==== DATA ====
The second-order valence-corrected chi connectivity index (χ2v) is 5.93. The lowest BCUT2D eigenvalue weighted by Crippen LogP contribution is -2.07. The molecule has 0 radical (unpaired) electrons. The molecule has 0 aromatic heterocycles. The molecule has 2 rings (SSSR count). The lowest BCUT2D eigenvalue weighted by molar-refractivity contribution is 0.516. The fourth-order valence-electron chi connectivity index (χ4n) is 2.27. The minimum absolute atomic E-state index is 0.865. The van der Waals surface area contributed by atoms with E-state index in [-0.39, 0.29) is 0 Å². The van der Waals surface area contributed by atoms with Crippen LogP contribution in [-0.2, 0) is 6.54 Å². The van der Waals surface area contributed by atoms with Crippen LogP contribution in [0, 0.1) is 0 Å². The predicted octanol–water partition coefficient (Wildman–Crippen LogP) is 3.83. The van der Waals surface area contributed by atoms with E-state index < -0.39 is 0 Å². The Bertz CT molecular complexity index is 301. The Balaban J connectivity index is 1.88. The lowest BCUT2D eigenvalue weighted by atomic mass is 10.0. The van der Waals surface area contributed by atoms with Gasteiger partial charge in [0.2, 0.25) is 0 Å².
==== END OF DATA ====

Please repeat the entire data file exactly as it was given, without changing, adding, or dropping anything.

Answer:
The second-order valence-corrected chi connectivity index (χ2v) is 5.93. The lowest BCUT2D eigenvalue weighted by Crippen LogP contribution is -2.07. The molecule has 0 radical (unpaired) electrons. The molecule has 0 aromatic heterocycles. The molecule has 2 rings (SSSR count). The lowest BCUT2D eigenvalue weighted by molar-refractivity contribution is 0.516. The fourth-order valence-electron chi connectivity index (χ4n) is 2.27. The minimum absolute atomic E-state index is 0.865. The van der Waals surface area contributed by atoms with E-state index in [-0.39, 0.29) is 0 Å². The van der Waals surface area contributed by atoms with Crippen LogP contribution in [-0.2, 0) is 6.54 Å². The van der Waals surface area contributed by atoms with Crippen LogP contribution in [0, 0.1) is 0 Å². The predicted octanol–water partition coefficient (Wildman–Crippen LogP) is 3.83. The van der Waals surface area contributed by atoms with E-state index < -0.39 is 0 Å². The Bertz CT molecular complexity index is 301. The Balaban J connectivity index is 1.88. The lowest BCUT2D eigenvalue weighted by atomic mass is 10.0. The van der Waals surface area contributed by atoms with Gasteiger partial charge in [0.2, 0.25) is 0 Å².